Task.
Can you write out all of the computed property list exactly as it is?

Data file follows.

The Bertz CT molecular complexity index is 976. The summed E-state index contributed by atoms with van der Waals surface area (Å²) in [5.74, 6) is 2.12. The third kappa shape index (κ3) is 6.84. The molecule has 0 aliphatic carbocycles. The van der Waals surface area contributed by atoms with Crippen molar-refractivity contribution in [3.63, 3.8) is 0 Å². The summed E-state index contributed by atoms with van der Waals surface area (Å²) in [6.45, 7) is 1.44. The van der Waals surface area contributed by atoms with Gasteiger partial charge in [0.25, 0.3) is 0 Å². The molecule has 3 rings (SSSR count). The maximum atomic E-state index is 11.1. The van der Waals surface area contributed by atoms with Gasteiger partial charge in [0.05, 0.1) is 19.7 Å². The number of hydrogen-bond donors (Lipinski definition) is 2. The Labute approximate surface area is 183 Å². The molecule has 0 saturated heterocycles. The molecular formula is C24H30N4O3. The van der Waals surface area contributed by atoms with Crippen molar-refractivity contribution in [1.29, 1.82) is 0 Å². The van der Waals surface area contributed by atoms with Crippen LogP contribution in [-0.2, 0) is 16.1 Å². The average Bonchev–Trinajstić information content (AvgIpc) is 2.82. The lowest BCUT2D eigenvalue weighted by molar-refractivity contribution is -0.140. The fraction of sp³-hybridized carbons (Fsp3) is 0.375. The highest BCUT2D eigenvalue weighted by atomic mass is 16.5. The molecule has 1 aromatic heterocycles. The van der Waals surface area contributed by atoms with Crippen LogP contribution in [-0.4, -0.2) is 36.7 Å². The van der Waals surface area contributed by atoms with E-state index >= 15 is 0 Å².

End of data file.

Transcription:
The Bertz CT molecular complexity index is 976. The summed E-state index contributed by atoms with van der Waals surface area (Å²) in [5.74, 6) is 2.12. The third kappa shape index (κ3) is 6.84. The molecule has 0 aliphatic carbocycles. The van der Waals surface area contributed by atoms with Crippen molar-refractivity contribution in [3.63, 3.8) is 0 Å². The summed E-state index contributed by atoms with van der Waals surface area (Å²) in [6.45, 7) is 1.44. The van der Waals surface area contributed by atoms with Gasteiger partial charge in [0.25, 0.3) is 0 Å². The molecule has 3 rings (SSSR count). The maximum atomic E-state index is 11.1. The van der Waals surface area contributed by atoms with Gasteiger partial charge in [0.05, 0.1) is 19.7 Å². The number of hydrogen-bond donors (Lipinski definition) is 2. The Labute approximate surface area is 183 Å². The molecule has 0 saturated heterocycles. The molecular formula is C24H30N4O3. The van der Waals surface area contributed by atoms with Crippen molar-refractivity contribution in [1.29, 1.82) is 0 Å². The van der Waals surface area contributed by atoms with Crippen LogP contribution in [-0.2, 0) is 16.1 Å². The average Bonchev–Trinajstić information content (AvgIpc) is 2.82. The lowest BCUT2D eigenvalue weighted by molar-refractivity contribution is -0.140. The fraction of sp³-hybridized carbons (Fsp3) is 0.375. The highest BCUT2D eigenvalue weighted by atomic mass is 16.5. The molecule has 1 aromatic heterocycles. The van der Waals surface area contributed by atoms with Crippen LogP contribution in [-0.4, -0.2) is 36.7 Å². The van der Waals surface area contributed by atoms with E-state index >= 15 is 0 Å².